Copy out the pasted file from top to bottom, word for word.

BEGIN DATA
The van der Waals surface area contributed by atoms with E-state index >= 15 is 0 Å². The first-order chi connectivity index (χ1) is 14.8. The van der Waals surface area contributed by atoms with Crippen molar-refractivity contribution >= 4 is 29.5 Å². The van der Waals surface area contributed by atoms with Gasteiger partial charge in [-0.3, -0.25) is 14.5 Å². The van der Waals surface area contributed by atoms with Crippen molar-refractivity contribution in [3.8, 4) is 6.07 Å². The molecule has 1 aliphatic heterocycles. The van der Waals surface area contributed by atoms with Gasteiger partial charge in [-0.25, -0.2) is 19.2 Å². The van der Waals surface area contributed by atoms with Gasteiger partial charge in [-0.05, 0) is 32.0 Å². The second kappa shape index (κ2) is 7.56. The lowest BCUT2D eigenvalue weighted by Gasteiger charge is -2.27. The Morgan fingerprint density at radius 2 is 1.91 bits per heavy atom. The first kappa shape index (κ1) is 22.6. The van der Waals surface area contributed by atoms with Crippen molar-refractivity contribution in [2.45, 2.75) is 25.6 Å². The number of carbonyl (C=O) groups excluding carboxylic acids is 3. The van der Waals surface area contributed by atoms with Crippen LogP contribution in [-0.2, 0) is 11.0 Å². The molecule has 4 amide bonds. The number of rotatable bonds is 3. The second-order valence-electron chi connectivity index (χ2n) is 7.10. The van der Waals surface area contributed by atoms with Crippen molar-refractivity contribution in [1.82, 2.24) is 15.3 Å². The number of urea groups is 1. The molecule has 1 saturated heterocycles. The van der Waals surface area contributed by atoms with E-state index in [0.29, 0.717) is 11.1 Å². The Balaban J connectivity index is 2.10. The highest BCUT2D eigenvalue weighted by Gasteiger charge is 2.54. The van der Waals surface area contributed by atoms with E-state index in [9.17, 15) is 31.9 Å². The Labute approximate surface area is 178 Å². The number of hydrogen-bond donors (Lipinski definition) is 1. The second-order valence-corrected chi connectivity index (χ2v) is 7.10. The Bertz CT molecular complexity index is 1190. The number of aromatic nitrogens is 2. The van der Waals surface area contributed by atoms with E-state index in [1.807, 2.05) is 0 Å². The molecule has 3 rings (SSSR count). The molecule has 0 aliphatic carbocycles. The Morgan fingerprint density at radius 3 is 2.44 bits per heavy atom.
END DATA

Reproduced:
The van der Waals surface area contributed by atoms with E-state index >= 15 is 0 Å². The first-order chi connectivity index (χ1) is 14.8. The van der Waals surface area contributed by atoms with Crippen molar-refractivity contribution >= 4 is 29.5 Å². The van der Waals surface area contributed by atoms with Gasteiger partial charge in [-0.3, -0.25) is 14.5 Å². The van der Waals surface area contributed by atoms with Crippen molar-refractivity contribution in [3.8, 4) is 6.07 Å². The molecule has 1 aliphatic heterocycles. The van der Waals surface area contributed by atoms with Gasteiger partial charge in [-0.25, -0.2) is 19.2 Å². The van der Waals surface area contributed by atoms with Gasteiger partial charge in [-0.05, 0) is 32.0 Å². The second kappa shape index (κ2) is 7.56. The lowest BCUT2D eigenvalue weighted by Gasteiger charge is -2.27. The Morgan fingerprint density at radius 2 is 1.91 bits per heavy atom. The first kappa shape index (κ1) is 22.6. The van der Waals surface area contributed by atoms with Crippen molar-refractivity contribution in [2.45, 2.75) is 25.6 Å². The number of carbonyl (C=O) groups excluding carboxylic acids is 3. The van der Waals surface area contributed by atoms with Crippen LogP contribution in [-0.2, 0) is 11.0 Å². The molecule has 4 amide bonds. The number of rotatable bonds is 3. The second-order valence-electron chi connectivity index (χ2n) is 7.10. The van der Waals surface area contributed by atoms with Crippen molar-refractivity contribution in [1.82, 2.24) is 15.3 Å². The number of urea groups is 1. The molecule has 1 saturated heterocycles. The van der Waals surface area contributed by atoms with E-state index in [0.29, 0.717) is 11.1 Å². The Balaban J connectivity index is 2.10. The highest BCUT2D eigenvalue weighted by Gasteiger charge is 2.54. The van der Waals surface area contributed by atoms with E-state index in [9.17, 15) is 31.9 Å². The Labute approximate surface area is 178 Å². The number of hydrogen-bond donors (Lipinski definition) is 1. The second-order valence-corrected chi connectivity index (χ2v) is 7.10. The Bertz CT molecular complexity index is 1190. The number of aromatic nitrogens is 2. The van der Waals surface area contributed by atoms with E-state index in [1.807, 2.05) is 0 Å². The molecule has 3 rings (SSSR count). The molecule has 0 aliphatic carbocycles. The Morgan fingerprint density at radius 3 is 2.44 bits per heavy atom.